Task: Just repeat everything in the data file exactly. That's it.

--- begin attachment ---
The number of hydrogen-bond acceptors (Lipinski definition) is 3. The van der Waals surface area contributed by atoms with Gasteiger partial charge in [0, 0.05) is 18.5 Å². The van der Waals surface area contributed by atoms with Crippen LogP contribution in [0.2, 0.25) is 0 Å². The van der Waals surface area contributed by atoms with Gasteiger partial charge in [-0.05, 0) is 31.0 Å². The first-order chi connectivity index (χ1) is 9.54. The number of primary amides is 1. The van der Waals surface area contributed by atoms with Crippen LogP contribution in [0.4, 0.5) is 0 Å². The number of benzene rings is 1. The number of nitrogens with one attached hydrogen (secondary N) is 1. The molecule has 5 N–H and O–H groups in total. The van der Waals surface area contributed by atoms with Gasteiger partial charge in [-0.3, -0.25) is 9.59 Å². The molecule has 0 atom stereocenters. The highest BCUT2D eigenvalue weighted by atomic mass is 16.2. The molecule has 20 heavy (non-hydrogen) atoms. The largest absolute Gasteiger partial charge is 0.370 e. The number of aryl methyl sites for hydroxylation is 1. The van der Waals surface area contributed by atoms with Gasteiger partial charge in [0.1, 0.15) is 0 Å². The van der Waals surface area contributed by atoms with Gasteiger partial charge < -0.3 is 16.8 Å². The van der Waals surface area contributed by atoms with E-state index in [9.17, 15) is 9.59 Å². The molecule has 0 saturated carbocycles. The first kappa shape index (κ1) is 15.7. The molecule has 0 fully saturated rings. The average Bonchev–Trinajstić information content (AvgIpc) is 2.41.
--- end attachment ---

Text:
The number of hydrogen-bond acceptors (Lipinski definition) is 3. The van der Waals surface area contributed by atoms with Gasteiger partial charge in [0, 0.05) is 18.5 Å². The van der Waals surface area contributed by atoms with Crippen LogP contribution in [0.2, 0.25) is 0 Å². The van der Waals surface area contributed by atoms with Gasteiger partial charge in [-0.05, 0) is 31.0 Å². The first-order chi connectivity index (χ1) is 9.54. The number of primary amides is 1. The van der Waals surface area contributed by atoms with Crippen LogP contribution in [0.4, 0.5) is 0 Å². The number of benzene rings is 1. The number of nitrogens with one attached hydrogen (secondary N) is 1. The molecule has 5 N–H and O–H groups in total. The van der Waals surface area contributed by atoms with Gasteiger partial charge in [-0.3, -0.25) is 9.59 Å². The molecule has 0 atom stereocenters. The highest BCUT2D eigenvalue weighted by atomic mass is 16.2. The molecule has 20 heavy (non-hydrogen) atoms. The largest absolute Gasteiger partial charge is 0.370 e. The number of aryl methyl sites for hydroxylation is 1. The van der Waals surface area contributed by atoms with Gasteiger partial charge in [0.1, 0.15) is 0 Å². The van der Waals surface area contributed by atoms with Gasteiger partial charge < -0.3 is 16.8 Å². The van der Waals surface area contributed by atoms with E-state index in [9.17, 15) is 9.59 Å². The molecule has 0 saturated carbocycles. The first kappa shape index (κ1) is 15.7. The molecule has 0 fully saturated rings. The average Bonchev–Trinajstić information content (AvgIpc) is 2.41.